Skip the scoop shop

Make custom-flavored frozen desserts at home
By TODD RICHARD  |  July 18, 2007
COLD COMFORT: Homemade strawberry coconut ice cream and lychee-lavender sorbet.

If you are an ice cream junkie, then this is your worst time of year. Every corner in the Old Port has an opportunity for you to get your fix, and blow your dough. But there is hope. So many top-notch frozen desserts can be made at home for much less than top dollar, with or without an ice-cream maker.

First things first: you need a good base to work from. A traditional “simple” base (one without eggs) consists of four basic ingredients: two cups of milk, one cup of cream, three-quarters of a cup of sugar, and a bit of vanilla extract. If you are looking for less fat impact, sub in a cup of nonfat yogurt for the cream. Place all the ingredients in a bowl and whisk vigorously for two minutes. Pour the mixture in the machine for 25 minutes. That’s it. All good things milky and icy come from this, or some close relative.

The most obvious non-dairy substitution is three cups of soy milk instead of the milk and cream. Or, to add back some of the butteriness lost by removing the dairy, make the recipe using one 13.5-ounce can of coconut milk, which falls slightly shy of a cup and three-quarters, then add a cup and a quarter of soy or rice milk. Both of these work extremely well, and will impress anyone, not just the lactose-intolerant, with their simplicity and deliciousness.

The top of the heap for ridiculously creamy texture and terrific flavor is avocado ice cream. In a blender, liquefy the milk mix and the insides of three ripe avocados, adding in the juice from half a lime, along with a bit of lime zest. Pour into the ice-cream maker and marvel at the fact that, on average, it takes 10 minutes less than normal ice creams to freeze, thanks to its thickness. While it’s freezing, I recommend taking bets on who among your guests will be swallowing their doubts as they help themselves to seconds.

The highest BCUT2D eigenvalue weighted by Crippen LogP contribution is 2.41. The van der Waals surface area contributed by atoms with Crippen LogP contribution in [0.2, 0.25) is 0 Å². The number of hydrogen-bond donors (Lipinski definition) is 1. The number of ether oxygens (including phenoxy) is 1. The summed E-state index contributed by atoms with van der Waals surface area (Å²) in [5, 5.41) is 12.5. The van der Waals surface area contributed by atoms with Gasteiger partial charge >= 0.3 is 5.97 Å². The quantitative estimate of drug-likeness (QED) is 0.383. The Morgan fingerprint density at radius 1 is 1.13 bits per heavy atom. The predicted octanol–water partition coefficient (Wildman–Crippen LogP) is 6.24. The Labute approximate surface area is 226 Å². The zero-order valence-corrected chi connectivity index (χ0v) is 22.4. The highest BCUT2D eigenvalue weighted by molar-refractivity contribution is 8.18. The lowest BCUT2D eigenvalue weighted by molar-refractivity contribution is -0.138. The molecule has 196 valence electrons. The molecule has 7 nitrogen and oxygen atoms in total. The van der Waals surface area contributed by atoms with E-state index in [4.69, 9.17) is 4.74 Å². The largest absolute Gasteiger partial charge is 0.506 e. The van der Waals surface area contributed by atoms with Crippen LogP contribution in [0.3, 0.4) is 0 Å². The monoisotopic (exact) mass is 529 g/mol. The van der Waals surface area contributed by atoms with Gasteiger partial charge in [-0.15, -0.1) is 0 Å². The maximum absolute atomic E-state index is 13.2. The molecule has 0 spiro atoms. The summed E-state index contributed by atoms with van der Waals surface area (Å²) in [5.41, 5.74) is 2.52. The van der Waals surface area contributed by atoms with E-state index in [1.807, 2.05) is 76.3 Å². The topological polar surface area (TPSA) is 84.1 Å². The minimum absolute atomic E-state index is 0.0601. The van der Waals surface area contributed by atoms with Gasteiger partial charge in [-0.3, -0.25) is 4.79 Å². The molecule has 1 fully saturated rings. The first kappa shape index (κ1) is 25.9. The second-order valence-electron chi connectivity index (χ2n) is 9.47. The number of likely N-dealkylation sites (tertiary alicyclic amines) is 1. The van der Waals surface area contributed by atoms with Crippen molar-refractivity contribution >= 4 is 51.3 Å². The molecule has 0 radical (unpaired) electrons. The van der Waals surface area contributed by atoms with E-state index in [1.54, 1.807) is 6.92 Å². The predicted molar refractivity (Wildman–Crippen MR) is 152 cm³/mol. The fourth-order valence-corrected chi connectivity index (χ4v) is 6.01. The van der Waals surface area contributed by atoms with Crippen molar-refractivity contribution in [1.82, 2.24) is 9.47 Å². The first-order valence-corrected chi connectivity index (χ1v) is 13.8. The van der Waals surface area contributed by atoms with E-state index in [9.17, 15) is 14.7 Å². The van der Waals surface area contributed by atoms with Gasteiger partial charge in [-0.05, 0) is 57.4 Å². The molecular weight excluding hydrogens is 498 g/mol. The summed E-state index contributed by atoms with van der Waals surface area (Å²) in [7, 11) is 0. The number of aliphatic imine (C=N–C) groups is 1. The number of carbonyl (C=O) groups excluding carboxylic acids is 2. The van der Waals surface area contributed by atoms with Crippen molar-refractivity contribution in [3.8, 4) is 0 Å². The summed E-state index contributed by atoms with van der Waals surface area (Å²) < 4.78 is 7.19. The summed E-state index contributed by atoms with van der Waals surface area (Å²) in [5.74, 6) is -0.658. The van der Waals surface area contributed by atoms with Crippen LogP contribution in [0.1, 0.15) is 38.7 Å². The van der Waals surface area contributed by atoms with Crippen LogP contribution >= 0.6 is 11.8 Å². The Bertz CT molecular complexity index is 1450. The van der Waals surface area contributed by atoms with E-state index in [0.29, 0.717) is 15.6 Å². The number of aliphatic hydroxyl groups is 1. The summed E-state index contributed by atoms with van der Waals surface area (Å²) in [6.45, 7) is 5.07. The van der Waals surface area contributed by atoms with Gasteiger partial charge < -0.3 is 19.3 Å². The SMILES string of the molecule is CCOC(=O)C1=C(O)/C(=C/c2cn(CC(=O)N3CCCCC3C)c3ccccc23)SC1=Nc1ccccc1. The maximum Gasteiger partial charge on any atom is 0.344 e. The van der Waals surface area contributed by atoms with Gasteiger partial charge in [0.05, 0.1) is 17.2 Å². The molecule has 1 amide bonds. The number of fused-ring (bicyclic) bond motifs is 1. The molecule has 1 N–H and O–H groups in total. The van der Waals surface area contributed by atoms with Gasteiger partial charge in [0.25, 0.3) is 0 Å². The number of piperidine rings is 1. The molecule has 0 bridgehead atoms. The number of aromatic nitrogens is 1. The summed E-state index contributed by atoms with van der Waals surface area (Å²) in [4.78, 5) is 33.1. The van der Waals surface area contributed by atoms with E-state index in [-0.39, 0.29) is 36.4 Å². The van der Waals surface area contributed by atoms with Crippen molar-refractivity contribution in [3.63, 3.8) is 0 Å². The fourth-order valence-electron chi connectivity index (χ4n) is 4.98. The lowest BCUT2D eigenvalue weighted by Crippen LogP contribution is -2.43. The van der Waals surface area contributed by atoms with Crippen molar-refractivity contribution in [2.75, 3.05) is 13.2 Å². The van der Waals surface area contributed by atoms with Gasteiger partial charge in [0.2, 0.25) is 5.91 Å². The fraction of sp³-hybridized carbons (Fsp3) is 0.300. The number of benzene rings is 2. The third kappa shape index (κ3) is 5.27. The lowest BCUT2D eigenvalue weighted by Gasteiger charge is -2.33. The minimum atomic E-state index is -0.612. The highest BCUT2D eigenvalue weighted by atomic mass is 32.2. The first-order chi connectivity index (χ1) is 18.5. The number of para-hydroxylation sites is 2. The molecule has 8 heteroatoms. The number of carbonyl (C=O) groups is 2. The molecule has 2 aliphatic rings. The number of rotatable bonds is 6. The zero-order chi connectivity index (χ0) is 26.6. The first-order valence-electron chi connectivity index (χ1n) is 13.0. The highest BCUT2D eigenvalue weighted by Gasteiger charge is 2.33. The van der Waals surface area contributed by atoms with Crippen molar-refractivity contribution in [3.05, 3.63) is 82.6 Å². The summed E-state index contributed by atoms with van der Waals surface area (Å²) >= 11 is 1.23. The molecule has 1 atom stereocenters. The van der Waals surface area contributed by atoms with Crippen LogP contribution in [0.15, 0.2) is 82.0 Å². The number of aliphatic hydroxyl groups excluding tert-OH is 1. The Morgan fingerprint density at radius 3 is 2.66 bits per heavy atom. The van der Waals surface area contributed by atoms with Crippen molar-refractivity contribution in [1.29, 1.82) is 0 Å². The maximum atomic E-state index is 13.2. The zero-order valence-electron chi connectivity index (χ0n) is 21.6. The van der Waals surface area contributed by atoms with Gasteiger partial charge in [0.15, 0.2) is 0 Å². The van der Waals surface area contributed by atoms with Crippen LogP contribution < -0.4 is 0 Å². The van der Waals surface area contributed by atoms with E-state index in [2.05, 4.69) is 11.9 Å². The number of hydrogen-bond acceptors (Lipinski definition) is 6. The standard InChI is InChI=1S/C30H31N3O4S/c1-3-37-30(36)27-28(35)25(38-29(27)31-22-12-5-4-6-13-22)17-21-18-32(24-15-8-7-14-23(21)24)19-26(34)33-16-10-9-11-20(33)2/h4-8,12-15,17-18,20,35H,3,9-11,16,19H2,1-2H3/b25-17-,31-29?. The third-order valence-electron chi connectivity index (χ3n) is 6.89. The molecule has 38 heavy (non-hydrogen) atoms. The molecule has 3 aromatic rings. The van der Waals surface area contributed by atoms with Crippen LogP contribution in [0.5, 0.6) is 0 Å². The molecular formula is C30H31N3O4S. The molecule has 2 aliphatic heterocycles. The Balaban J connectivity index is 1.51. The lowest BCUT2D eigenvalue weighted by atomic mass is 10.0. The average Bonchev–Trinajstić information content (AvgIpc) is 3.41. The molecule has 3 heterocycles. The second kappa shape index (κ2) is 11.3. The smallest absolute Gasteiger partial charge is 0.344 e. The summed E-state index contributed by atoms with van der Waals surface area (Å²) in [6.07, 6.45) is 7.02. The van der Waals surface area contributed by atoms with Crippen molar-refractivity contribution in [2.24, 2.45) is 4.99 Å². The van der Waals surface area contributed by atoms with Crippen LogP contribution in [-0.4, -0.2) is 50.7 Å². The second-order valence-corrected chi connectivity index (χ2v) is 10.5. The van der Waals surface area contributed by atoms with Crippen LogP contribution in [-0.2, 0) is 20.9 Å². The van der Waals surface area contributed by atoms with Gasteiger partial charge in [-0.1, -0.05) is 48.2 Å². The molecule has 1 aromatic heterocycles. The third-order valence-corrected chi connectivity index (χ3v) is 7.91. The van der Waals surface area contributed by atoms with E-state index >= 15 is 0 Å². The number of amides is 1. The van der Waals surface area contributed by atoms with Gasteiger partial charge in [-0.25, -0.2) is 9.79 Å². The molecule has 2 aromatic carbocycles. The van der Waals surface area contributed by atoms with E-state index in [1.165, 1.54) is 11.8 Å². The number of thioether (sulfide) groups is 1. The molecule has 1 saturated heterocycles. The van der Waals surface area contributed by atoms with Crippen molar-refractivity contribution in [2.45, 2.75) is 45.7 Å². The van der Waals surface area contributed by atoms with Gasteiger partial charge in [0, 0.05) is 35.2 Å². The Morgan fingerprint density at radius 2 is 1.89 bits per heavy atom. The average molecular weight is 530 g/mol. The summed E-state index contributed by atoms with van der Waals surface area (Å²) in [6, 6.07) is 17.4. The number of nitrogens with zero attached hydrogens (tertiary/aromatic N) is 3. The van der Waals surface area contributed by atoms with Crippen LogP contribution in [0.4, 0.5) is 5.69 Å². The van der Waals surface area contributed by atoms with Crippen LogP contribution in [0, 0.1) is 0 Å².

For fresh fruit ice creams, a local strawberry variety can be made with this year’s bumper crop by blending a cup of fresh fruit with the milk mix, and straining the seeds before pouring in to the ice-cream maker.

Another winner is a Mexican coffee-style ice cream, made with the coconut mix, using brown sugar instead of white, and adding four tablespoons of espresso (or strong coffee left over from that morning's pot), a tablespoon of rum, and a generous sprinkling of cinnamon. Shave some dark chocolate over the top and it becomes even more decadent than before.

But what about sorbet? There are just as many sorbet recipes out there as there are ice cream recipes, but there seem to be fewer rules and guidelines. Some call for just juices, and some require a prepared simple syrup of equal parts sugar and water as the base. One secret ingredient of many sorbets is vodka. Two tablespoons of vodka in your sorbet keeps the ice “soft” and prevents big crystals from forming. Recently, I juiced half a watermelon, strained the pulp, and put it right in the machine. No sugar or other flavors were added, and it was delicious, light, refreshing and easy. I recommend a little trial and error using what you have around for ingredients. You’d be surprised how good that can of lychees in syrup in the back of your cupboard tastes as a sorbet.

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